What Does A Community Manager Do?
In an agency, as we all know, there is a client servicing team (always coordinating, and almost always on phone calls), a creative team (busy thinkers of ideas), designers (carefree and yet sometimes overworked), and then there is the social media team. Usually, the most over-worked and with almost-constant stress on their face as the community managers. It’s not easy to do community management. This job requires a combination of skills such as:
Identifying amazing content that would work the best for your social communities
Making sure that you meet all the brand guidelines and social media guidelines
Be vigilant about online reputation management i.e. make sure all comments are responded to, especially if they are negative
Discipline your schedule, so that you can manage multiple communities at the same time and, also multiple platforms for the same brand
It’s a vicious circle of writing content, approvals and analysis that every community manager would relate to. As a solution here is a list of 5 most basic social media management tools for community managers – guaranteed to make your life much easier.
1. Feedly: Best Source For Content
So while, a lot of tools are available that aggregate content, I frequently find myself checking out Feedly. It is a content aggregator website. You can easily select the magazines, blogs or websites you want the content from. You can see which articles are trending, which articles are the latest and also individual feeds of articles for individual websites.
As a community manager, I’ve often resorted to Feedly to find content. Within Feedly, my favourite sites I usually check out content from depend on the brand I’m working for. However, I like to see Mashable, Tech Crunch, Wired, Digital Blog Buzz and more to keep myself updated regarding what’s trending on the web.
2. Buffer: Always Update On Time
Once you’ve identified the content and got them approved by your clients, schedule your posts on social media in advance so that you can use your time wisely for other tasks. A tool that I’ve frequently used for scheduling tweets and FB posts is Buffer. If there is a same ‘post’ or ‘tweet’ that you would like to update on various pages and accounts at the same time – you can do that too.
Buffer also provides analytics that help you to assess the performance of your posts and helps to prepare reports for the same. It’s a pretty useful tool, available as free and paid versions, however I’ve preferred the paid version (which obviously works better for an agency), unless you’re a freelancer (even then, a paid version would just make your life easier). To show you much the folks at Beta21 loves Buffer, check out this post.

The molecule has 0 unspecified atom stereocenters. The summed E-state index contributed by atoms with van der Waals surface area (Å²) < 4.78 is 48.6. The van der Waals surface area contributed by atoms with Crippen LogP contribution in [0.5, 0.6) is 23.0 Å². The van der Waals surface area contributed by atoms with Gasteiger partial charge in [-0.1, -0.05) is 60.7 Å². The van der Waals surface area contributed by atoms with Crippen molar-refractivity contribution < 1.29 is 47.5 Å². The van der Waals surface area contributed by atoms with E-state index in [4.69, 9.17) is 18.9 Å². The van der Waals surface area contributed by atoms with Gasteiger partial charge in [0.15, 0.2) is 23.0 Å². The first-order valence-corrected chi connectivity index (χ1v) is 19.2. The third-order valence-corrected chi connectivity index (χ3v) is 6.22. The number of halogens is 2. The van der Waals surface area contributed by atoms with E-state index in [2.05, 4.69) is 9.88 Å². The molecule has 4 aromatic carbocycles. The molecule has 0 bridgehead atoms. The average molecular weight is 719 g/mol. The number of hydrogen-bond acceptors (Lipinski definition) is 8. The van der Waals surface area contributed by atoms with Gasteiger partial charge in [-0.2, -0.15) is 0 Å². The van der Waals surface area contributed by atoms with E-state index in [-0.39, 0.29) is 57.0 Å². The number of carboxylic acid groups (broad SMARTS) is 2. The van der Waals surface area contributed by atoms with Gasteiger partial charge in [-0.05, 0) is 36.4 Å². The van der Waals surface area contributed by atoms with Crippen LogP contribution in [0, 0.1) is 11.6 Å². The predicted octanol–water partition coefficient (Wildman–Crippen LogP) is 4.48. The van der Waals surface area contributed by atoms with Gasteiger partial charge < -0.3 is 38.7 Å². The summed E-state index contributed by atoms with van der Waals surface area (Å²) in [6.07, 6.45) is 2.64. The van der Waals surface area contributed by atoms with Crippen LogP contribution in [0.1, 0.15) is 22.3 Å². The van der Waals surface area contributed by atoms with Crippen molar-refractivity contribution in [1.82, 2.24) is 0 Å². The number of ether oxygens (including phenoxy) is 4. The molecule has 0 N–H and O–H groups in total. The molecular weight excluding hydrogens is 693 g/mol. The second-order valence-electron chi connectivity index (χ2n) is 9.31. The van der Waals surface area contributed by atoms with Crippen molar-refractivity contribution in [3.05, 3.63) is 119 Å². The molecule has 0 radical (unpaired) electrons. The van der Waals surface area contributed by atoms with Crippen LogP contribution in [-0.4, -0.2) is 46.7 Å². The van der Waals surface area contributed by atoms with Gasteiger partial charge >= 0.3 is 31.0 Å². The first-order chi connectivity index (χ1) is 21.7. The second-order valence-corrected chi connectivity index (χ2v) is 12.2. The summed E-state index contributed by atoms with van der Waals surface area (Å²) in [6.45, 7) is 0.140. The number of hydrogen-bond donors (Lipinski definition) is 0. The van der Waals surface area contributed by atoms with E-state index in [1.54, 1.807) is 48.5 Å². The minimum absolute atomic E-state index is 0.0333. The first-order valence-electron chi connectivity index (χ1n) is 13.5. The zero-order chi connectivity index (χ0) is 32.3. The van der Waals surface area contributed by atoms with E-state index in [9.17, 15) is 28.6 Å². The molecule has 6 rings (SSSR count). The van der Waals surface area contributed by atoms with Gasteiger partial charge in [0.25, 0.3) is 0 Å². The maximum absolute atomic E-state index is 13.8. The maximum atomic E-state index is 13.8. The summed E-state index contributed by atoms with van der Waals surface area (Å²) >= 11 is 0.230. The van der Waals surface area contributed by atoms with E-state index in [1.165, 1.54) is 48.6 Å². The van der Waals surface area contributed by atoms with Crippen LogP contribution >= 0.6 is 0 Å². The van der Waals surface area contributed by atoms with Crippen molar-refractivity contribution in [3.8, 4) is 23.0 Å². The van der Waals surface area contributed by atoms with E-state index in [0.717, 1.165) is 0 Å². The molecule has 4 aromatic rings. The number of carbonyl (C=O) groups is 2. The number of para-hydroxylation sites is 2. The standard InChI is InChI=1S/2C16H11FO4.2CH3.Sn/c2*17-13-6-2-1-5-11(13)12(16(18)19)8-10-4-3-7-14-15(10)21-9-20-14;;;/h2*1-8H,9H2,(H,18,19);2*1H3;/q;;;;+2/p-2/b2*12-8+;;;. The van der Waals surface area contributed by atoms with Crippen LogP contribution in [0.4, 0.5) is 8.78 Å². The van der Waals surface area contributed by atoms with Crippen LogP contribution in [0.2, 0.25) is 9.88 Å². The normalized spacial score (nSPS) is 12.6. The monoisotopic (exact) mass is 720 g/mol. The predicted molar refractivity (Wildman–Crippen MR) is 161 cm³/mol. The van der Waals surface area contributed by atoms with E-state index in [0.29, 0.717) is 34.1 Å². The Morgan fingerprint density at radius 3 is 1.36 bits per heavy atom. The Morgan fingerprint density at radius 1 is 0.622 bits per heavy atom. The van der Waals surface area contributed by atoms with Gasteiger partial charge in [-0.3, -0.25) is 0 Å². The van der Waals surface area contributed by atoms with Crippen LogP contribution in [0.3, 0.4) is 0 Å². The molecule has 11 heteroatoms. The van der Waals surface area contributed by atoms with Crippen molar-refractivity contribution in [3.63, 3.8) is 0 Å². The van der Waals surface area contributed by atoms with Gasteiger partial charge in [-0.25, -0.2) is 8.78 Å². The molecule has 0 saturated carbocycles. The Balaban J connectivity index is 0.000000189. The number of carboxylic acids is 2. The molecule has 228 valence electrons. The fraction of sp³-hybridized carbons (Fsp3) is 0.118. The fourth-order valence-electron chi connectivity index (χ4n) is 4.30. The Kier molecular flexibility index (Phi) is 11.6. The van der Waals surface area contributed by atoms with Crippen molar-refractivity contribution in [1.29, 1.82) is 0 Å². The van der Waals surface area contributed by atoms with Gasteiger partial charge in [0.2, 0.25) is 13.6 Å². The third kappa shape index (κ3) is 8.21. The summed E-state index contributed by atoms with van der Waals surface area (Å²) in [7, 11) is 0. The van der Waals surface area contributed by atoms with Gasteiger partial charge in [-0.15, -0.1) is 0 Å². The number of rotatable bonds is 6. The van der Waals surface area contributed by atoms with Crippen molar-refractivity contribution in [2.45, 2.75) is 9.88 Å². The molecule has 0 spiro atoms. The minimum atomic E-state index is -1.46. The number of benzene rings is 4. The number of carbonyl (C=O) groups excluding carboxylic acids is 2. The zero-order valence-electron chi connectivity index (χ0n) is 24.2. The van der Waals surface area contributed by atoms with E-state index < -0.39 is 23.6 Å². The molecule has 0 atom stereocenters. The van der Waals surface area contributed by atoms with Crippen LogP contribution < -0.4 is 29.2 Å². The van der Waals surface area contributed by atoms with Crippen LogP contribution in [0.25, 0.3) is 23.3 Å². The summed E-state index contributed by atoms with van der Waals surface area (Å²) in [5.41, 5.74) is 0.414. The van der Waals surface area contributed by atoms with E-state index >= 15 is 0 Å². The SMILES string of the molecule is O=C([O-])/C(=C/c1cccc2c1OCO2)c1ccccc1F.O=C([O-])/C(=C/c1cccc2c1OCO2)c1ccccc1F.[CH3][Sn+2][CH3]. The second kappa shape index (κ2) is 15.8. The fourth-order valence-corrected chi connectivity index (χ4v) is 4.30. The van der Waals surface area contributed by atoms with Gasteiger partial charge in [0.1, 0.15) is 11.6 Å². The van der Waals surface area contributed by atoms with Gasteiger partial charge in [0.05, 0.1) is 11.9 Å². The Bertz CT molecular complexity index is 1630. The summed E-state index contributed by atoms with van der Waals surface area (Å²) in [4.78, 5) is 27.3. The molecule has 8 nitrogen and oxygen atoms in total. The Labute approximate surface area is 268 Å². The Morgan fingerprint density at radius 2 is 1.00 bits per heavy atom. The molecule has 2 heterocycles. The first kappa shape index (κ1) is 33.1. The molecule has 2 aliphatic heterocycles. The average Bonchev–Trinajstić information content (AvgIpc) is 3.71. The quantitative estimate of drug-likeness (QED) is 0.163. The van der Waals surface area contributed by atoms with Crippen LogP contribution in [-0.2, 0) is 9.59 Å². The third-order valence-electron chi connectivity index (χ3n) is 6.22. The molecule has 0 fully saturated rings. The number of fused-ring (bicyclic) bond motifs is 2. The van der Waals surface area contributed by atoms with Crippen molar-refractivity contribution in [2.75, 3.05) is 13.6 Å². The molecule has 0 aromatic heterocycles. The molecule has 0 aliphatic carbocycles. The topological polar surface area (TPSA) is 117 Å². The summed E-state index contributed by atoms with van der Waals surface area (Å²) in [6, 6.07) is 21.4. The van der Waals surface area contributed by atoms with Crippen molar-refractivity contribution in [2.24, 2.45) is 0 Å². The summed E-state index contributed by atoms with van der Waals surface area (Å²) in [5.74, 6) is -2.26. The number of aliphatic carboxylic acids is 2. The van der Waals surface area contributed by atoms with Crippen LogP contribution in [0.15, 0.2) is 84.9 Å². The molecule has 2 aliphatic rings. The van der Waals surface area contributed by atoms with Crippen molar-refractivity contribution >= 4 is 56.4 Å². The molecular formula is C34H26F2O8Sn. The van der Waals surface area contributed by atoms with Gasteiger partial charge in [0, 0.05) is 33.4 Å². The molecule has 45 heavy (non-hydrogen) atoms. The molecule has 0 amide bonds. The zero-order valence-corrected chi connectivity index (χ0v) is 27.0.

3. Canva: Create Visuals In A Jiffy
It has been observed time and again, that Facebook posts with attractive images ensure higher engagement with it. Simply put, plain text posts do not work as well as the posts with images do and you need good images to support your post. But, the designer in your team is probably overloaded with work, and your client is not going to pay for every creative created for social media updates. So, what do you do?
Canva is a highly recommended tool to design images. It is customisable, and with a great repository of images (mostly free and, some are paid). It’s got a great user interface, easy to use and works well for social media updates.
4. Facebook Apps: Run Engaging Contests On Your Page
It is not an easy task to keep your fans and followers engaged in activities. Interesting conversation is not enough. Sometimes, you need to pep up your audience with different activities. Some of the apps they have are:
- Business locator – if you’ve got multiple branches, you can use this app to help your customers find you.
- Slogan contest – it’s like a caption contest! Simple and one of the best options for a contest you can use.
- Quiz – Run a quiz for your Facebook Fans. Keep the questions MCQ or Objective, it’s upto you.
- Sweepstakes – Run a sweepstakes for your Fans and they’ll love it.
… and many more cool apps.
These apps are easy to configure and with intuitive designs. It’s easy for the community manager and for the Facebook Fan to use these apps. Both back-end and front-end are great.
5. HootSuite: Social Media Analytics
While there are multiple tools to assess data for independent platforms for example – Facebook Insights for Facebook, Alterian SM2 to get a gauge on online sentiment about the brand, Twitonomy for twitter data, Hootsuite is one tool which can give you a detailed report on all platforms together. It’s quite user friendly to generate a report as well. You can also use Sysomos for Online Reputation Management, especially for twitter. It gives quite detailed data by analysing your online presence.
Share with us the tools that you have been using to make community management more effective!